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Transamerica Pyramid owner sued for $600M over ultra-luxe club

A towering skyscraper flanked by two buildings under a blue sky, viewed from a low angle.
A bombshell lawsuit filed agains the owners of the iconic Transamerica Pyramid is calling into question the status of its $400 million renovation. | Source: Camille Cohen/The Standard

An explosive lawsuit filed on Wednesday alleges that Michael Shvo, the new owner of San Francisco’s Transamerica Pyramid, misled the public about an over-the-top new private club that’s key to his $1 billion-plus plan to purchase and revive the iconic property.

The lawsuit filed in New York State Supreme Court not only alleges that Shvo and his partners lied about his dealings with CORE: Holdings, the company behind the ultra-luxe members-only club, but that the developer enriched himself via fraud and ran up an unpaid $80K bill from personal use of CORE’s facilities.

The lawsuit is seeking the recovery of more than $600 million in damages, the cancellation of existing agreements between Shvo and CORE: Holdings and the termination of its lease in San Francisco.

A man in a black shirt is speaking into a microphone on a stage with a black background displaying a large white "50" and stylized "D" behind him.
Michael Shvo and his German financing partners purchased the Transamerica Pyramid in 2020 for $650 million as part of a $3 billion buying spree that included several top-tier properties in markets like New York, Los Angeles and Miami Beach.  | Source: Camille Cohen/The Standard

The opening date for the club’s location in San Francisco, along with the first phase of the building’s renovation, has been pushed several times. CORE’s initiation fees cost between $15,000 and $100,000 in initial fees plus annual dues of $15,000 to $18,000.

“There is no realistic prospect of a CORE: club opening in San Francisco in September 2024 or at any time in the foreseeable future,” the lawsuit states. The company blames Shvo’s “deficient underwriting” for the continued reduction in CORE’s scope in San Francisco. 

If the accusations are true, one key part of Shvo’s strategy to revitalize a crown jewel of the city may never get off the ground. The owners insist that the public lobby and a host of new amenities are still slated to open in the fall.

“The lawsuit filed today is a desperate attempt to bail out the owners of Core Club from fulfilling the very clear obligations they committed to in a series of binding written agreements,” Morris Missry, an attorney with Wachtel Missry LLP, who is representing Shvo and the defendants, said in a statement.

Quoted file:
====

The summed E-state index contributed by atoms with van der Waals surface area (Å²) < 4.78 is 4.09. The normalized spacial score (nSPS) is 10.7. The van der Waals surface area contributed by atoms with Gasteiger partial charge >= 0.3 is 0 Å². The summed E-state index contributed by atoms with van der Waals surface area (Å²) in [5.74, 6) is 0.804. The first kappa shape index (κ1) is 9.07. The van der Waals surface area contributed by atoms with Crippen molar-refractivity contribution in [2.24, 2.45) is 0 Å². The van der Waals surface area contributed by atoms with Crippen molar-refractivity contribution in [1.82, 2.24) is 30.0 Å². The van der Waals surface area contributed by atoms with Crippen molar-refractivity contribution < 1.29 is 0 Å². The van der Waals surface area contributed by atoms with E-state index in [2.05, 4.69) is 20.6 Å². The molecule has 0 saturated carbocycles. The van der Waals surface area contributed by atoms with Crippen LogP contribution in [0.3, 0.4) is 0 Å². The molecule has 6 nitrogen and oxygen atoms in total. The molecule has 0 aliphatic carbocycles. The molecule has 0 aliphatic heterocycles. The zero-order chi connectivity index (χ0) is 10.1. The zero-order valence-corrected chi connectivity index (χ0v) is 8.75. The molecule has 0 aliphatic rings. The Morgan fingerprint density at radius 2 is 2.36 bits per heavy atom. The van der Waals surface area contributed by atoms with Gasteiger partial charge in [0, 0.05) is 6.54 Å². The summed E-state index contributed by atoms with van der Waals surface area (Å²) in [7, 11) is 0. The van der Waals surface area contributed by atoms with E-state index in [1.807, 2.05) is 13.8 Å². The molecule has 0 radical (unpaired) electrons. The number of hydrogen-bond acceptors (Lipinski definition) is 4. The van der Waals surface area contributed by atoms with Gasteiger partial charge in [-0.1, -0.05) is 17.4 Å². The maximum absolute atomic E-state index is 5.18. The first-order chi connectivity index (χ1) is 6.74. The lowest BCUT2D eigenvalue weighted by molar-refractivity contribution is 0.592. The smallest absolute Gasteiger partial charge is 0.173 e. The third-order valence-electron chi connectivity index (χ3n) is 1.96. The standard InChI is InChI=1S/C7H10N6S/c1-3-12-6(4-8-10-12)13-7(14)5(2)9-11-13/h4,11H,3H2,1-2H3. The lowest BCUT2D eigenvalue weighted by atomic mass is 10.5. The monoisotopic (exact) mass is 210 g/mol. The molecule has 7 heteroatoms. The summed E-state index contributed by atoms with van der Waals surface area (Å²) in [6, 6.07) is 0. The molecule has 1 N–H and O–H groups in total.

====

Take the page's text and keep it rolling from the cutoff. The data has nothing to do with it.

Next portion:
“We will not be threatened or pressured into providing rent reductions or other undeserved concessions and will aggressively defend this lawsuit.”

CORE did not respond to a request for comment on the matter. 

According to the lawsuit, Shvo approached CORE in the spring of 2020 with an offer to invest $100 million to open up three locations in New York, San Francisco and Milan. 

In exchange for a 50% ownership stake in the company, Shvo allegedly offered to finance and build the luxury clubs, underwrite the projects and set the rent. CORE executives were told it would have no financial responsibilities for the build-outs.

However, when it came to putting those agreements on paper, the deal was under much less generous terms. Eventually that forced CORE to secure alternative financing and go into debt when Shvo reneged on his initial offers to fund the development of the clubs.

Shvo and his German financing partners purchased the Transamerica Pyramid in 2020 for $650 million as part of a $3 billion buying spree that included a number of top-tier properties in markets like New York, Los Angeles and Miami Beach. 

Recent reports have indicated that Shvo’s strategy to seek sky-high asking rents and prices for properties has begun to falter. 

In New York, CORE accuses Shvo of mismanagement and overseeing substandard construction work that left the company “without a usable space for their members and forcing them to scramble to extend their former lease so they could stay in their old location at the significant cost of $800,000.”

Shvo urged CORE to move in employees anyway despite the property not being approved for occupancy and “to ‘hire illegals to wash the plates’ when the hot water was not connected,” the suit alleges.

The lawsuit also claims that while Shvo isn’t a member of CORE, he has personally racked up an $80,000 unpaid tab using the company’s restaurant and events space for events for his child’s school, a child’s birthday party and a weekly religious group meeting. 

“Not only has Shvo not settled his bill, but he has also refused to pay any gratuities to CORE:’s hardworking staff,” the lawsuit states.